Online Community Management at Wordcamp

Since joining the Steering Committee of Grey Lynn 2030 18 months ago I have been impressively up-skilled.  I put in a lot of voluntary hours into Grey Lynn 2030 but have been rewarded many times over through learning and networking opportunities, contact with inspiring people and a range of new skills. In particular I have been serving my apprenticeship in online community management.  Suzanne Kendrick and Jason Kemp have been wonderful trainers in the dynamics of social media and how it can be used as an effective tool to further the aims of a community group.

Jason is the technical guru behind the Grey Lynn 2030 website (currently organising Wordcamp) and Suzanne, Grey Lynn 2030 steering committee member (“internet original”), was the driving force to get the website established and working effectively to build a large supporter base. In a short time I’ve gone from a deluded critic of Facebook, twitter and blogging to fully embrace these tools. The conversion came for me once I understood that social media isn’t just about communicating mindless information with close friends but is another means of broadcasting through which it is possible to build an online community that translates into real results. Grey Lynn 2030 is now connected to over 1200 people on Facebook and Twitter with many more linked through our website. We have these “friends” because they are interested in what we communicate, want to support us in pursuit of our vision of a sustainable community and like to know that they can join in and take action too.

I am still very much a novice and have lots to learn about the online world so I feel very privileged that I have been asked to speak at Wordcamp with Suzanne about Grey Lynn 2030’s online community management. WordCamp New Zealand is a 2 day conference focusing on and around the WordPress platform. It is a global event that was held 49 times last year everywhere from California to China. I’m looking forward to being part of this exciting event (definitely not just for IT geeks!) and sharing the online story of  Grey Lynn 2030.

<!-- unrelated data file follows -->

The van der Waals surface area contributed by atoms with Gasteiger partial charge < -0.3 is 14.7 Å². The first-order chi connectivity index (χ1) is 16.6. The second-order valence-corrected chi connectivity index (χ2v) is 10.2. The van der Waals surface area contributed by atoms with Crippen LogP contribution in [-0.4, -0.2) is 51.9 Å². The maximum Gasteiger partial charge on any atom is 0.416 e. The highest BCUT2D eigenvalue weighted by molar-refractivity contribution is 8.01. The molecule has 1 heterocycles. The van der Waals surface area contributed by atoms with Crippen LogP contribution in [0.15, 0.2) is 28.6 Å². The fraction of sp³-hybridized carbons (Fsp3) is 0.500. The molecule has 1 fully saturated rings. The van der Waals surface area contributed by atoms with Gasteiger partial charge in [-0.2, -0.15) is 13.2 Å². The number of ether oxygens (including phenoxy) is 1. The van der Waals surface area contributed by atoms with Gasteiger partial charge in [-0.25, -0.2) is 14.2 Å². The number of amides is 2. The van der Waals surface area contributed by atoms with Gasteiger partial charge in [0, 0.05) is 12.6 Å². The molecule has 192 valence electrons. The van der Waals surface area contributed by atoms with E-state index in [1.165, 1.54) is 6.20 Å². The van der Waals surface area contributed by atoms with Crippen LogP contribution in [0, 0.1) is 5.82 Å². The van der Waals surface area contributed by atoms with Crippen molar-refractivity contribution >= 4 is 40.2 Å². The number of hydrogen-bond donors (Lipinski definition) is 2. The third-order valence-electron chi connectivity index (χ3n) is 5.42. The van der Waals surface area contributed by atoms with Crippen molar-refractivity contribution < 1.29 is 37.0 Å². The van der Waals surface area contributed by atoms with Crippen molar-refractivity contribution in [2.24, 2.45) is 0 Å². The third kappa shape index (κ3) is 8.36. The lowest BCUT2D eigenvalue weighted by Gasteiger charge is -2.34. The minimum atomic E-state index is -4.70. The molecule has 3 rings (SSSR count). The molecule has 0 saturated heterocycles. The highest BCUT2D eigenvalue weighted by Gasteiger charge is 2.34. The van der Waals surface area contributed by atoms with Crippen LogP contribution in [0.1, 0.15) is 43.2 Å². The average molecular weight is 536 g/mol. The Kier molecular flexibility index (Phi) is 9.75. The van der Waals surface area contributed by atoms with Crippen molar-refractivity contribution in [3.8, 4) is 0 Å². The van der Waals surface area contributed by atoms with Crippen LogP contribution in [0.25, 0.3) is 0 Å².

Social media will put community into the Trust

It is a challenge for an independent candidate to take part in the Auckland Energy Consumer Trust election for 5 new  trustees. The vote is held every three years.  Over 300,000 beneficiaries of the Trust can vote, and the Trust area is huge, (covering all of Auckland City, Manukau City, parts of Papakura and Waiheke Island).

Traditional methods of electioneering are impractical and expensive. Sending a flyer to every household would cost tens of thousands of dollars, and it would be mission impossible to try to face contact with all voters.  It gives a taste of what it will be like for the mayoral candidates campaigning in the Super City elections next year, as this will cover an even bigger area.

Luckily the internet and social media are powerful and inexpensive tools that give an independent candidate like me a chance in the election. They also  put community into the Trust.

I am learning that one long- standing method of campaigning – via billboards – is worthwhile, as Aucklanders spend a lot of time in their cars. From the feedback my small but stylish billboards, which started going up over the weekend, are being noticed. I just hope the saboteurs who have taken one out in a more affluent part of Auckland are not planning on striking again.  It puts extra pressure on an already hard working and loyal election team who are spending many hours out in the rain to give me a chance with the big teams.

Feel free to text me if you have a good site for one of my billboards!